Now that summer is officially on its way, it is time to ensure your home stays well maintained. While a top to bottom inspection is required every spring and fall to check for any damage and prepare for the upcoming months, it is important to think of this as a year-round necessity.
While it might seem difficult to fit Home Maintenance inspections into your already busy schedule, the voice of Franklin still rings true: an ounce of prevention is worth a pound of cure. What costs you a hundred dollars today might end up costing you thousands later if rain or wind or sun damage compounds a problem.
Alicia on “Home Maintenance Being an Investment”
“As someone who has moved numerous times, I can say that keeping your home in great condition does not just keep the value of your home, it increases it. Making sure that no moisture is allowed inside the walls keeps mold from building up. Keeping leaky faucets from dripping keeps the finish in the tub and sinks from eroding. You can get closer to your asking price when potential buyers see that you have maintained your house with great detail while other sellers have not.”
Sarah on “Managing the Maintenance”
“Keeping your home in great working order can seem incredibly daunting. If that is true for you, break the job into monthly parts. Schedule to drain the hot water heater in February and tackle the gutters in April. Clean the dryer vent in May and change the batteries in your smoke detectors in July. The added benefit is that you are aware of how the home is being maintained throughout the year which will allow you to catch any new problems at their inception.”
Here are a few tips to help you with your essential needs.
#1 Button Up the Ends
Protecting all the items within the home is job one. Therefore, you need to check the roof and the basement (or bottom floor) first. Check the vents, skylights and splash blocks as well as the tiles for any leaks. And keep those gutters clean. Then, check to see if any moisture is seeping in around the foundation or if there are any chinks in that armor that will lead to leaks. If you have a basement, just the fact of standing water should be enough to send up a warning signal.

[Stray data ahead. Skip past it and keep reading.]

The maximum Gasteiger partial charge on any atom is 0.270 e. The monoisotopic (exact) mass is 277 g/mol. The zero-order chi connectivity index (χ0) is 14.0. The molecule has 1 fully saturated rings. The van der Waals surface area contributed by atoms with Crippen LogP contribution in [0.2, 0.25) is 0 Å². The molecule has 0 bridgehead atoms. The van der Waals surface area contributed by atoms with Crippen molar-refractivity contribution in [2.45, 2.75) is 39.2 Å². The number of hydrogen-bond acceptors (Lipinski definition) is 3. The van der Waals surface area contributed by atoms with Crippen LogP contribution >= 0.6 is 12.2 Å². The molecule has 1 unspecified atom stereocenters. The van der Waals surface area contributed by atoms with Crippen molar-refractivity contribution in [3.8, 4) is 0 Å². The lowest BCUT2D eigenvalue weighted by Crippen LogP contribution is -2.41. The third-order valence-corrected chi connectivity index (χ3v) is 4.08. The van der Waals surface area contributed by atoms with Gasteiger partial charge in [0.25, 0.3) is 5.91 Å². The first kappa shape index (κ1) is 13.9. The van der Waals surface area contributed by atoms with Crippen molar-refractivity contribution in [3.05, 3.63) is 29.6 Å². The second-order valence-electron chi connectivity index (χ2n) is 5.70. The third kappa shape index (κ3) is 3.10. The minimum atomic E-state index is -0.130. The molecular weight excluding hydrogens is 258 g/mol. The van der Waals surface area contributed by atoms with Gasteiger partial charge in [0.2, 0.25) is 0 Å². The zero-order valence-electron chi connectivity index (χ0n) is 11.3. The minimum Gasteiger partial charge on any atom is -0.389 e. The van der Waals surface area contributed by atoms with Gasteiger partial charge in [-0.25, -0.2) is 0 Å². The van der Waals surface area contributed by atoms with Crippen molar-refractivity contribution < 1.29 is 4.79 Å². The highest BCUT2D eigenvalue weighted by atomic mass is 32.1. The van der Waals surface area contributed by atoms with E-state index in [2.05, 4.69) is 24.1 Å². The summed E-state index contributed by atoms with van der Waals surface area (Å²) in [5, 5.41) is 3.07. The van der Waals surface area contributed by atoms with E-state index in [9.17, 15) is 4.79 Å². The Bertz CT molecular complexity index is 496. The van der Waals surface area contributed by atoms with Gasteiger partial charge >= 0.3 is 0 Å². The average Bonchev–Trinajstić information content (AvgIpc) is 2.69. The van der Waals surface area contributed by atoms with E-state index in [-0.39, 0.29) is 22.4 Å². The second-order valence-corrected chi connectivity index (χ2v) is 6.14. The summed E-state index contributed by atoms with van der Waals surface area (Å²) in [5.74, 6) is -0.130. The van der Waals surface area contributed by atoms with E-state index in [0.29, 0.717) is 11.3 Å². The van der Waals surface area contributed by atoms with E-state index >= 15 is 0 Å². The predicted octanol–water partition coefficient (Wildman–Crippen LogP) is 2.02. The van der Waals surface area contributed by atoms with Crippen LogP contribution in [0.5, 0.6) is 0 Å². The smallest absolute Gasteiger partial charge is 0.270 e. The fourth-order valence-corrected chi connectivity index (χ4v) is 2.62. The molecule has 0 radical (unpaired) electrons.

#2 Get a Basic Set of Tools
You should have the tools you need for minor repairs. The good news is that you can get that set for $200 dollars or less. Get a toolbox and fill it with: a hammer, a pry bar (which is very multi-purpose), vise-grips, regular and needle-nose pliers, a set of screwdrivers, tape measure, a level (your first clue that there is a problem you do not notice is if things are no longer level), a 3/8th-inch reversible drill with bits, and a utility knife. And please, wear safety glasses. The other bonus is that these will help you with any arts-and-crafts projects you want to do.
#3 Know Your Limitations
Jobs should fall into three categories: what you can do, what a handyman can do, and what you need a specialist/contractor for. There is no way to prescribe these categories for you as everyone has a different level of ability. But even if you feel that simple jobs are outside your range, you can learn from the person you hire. Pay attention and don’t be afraid to ask questions. Then, next time, you can do it yourself and your hard-earned money will stay in your pocket.